STARKVILLE Mississippi State assistant softball coach Josh Johnson is working this fall not only to improve his Bulldogs, but to improve college softball players all over the country.

Johnson, entering his second year as Mississippi State’s pitching coach, is taking a graduate level biomechanics class this fall. He is trying to earn his Ph.D in biomechanics.

Johnson had previously worked on a Ph.D in sports psychology at Florida State until 2008. Sports psychology is still a passion of his, but he feels that biomechanics will be able to help the softball community at large.

“I decided I had way more passion for my players than I did for the research I was doing with sports psychology,” Johnson said. “I think the difference between sports psychology and biomechanics, to me, is that I could do this research, but what is it going to do for my players.”

Biomechanics has more instantaneous results when it comes to players. Johnson said if he can find out that hip extension during the drive phase of pitching is most related to velocity, he can immediately implement that with his players.

Another reason why he wants to get into biomechanics, he said, is because of the lack of research around the country. He mentioned there being roughly 30 or so biomechanics research articles that have been published on softball, while there’s upwards of 500 done on baseball.

Most of the softball research right now is based on keeping players safe and away from injuries.

What Johnson wants to focus on is performance. And what he has found is that better performance means moving better – which results in finding better positions and adding velocity to pitches.

“Not only can I help my girls throw harder, but if I learn the mechanisms that create that velocity, I can keep them safer as well,” Johnson said. “Knock on wood, we haven’t had any new injuries and we’ve put on 2 to 3 mph on each pitcher.”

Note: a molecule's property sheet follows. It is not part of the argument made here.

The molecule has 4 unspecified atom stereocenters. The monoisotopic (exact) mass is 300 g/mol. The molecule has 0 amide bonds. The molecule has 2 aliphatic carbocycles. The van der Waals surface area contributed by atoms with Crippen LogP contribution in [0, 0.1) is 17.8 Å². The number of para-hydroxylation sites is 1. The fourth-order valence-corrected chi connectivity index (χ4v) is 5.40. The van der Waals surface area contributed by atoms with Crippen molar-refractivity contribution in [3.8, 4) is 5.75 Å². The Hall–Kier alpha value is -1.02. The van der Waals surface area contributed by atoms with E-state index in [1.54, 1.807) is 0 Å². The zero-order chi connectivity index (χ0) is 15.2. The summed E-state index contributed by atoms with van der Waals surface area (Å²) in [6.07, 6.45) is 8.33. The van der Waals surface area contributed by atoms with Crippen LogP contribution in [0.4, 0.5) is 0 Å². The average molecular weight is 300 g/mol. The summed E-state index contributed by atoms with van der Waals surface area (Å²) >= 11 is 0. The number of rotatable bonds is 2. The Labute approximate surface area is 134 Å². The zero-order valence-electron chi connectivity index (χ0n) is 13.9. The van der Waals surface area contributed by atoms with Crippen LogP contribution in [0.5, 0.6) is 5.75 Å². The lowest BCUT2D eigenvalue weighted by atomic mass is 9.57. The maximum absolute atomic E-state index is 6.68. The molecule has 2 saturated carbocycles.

Because of the lack of research, Johnson and other softball researchers have to learn from baseball. Johnson mentioned watching the MLB and seeing almost every bullpen pitcher throwing 99 or 100 mph.

He said that was unheard of 10 years ago, but players and coaches are learning the mechanics to allow them to do that and stay safe while doing that.

“My job is to look at this research and this information and to bring it to my players and try to figure out how we can implement it,” Johnson said. I think it’s been helpful. … We’ve had four kids hit 70 mph in scrimmages and I’d venture to say we are the only team in the country who has that.”

It’s not as simple as just improving mechanics to add the velocity that the MSU pitchers have added this offseason and players all over the country are adding.

Johnson said there are a lot of factors involved, including how hard you can throw alongside the forced production from smaller muscles that produce rotational velocity.

What he learned last softball season was that MSU’s two highest spin rate pitchers would lose spin rate when they got tired.

But part of being more efficient mechanically is conserving energy by using major muscles in their body so that the smaller muscles that are controlling spin rate can take a break.

“Those pitchers are gaining velocity too and they’re getting more economical with their pitches, …” Johnson said. “They don’t have to throw as many pitches if they can get just one pitch past each batter by throwing it harder.”

While Johnson is pursuing his Ph.D, he doesn’t know how long it will take. The class he is taking right now is online and meets after softball practices. When the season rolls around in the spring, however, he doesn’t know the times or what he would be able to do.

The team does have down time on the roads that he can study and work, but his official job is to coach the MSU softball team and that will always come before his Ph.D.

“The thing is, it’s a slow process no matter how you spin it,” Johnson said. “The worst case scenario in the process is that I’m just better for my players and I’m only able to take a few classes. But I’d still be better coach and still able to help them.”

dalton.middleton@journalinc.com

Twitter: @DLMiddleton8

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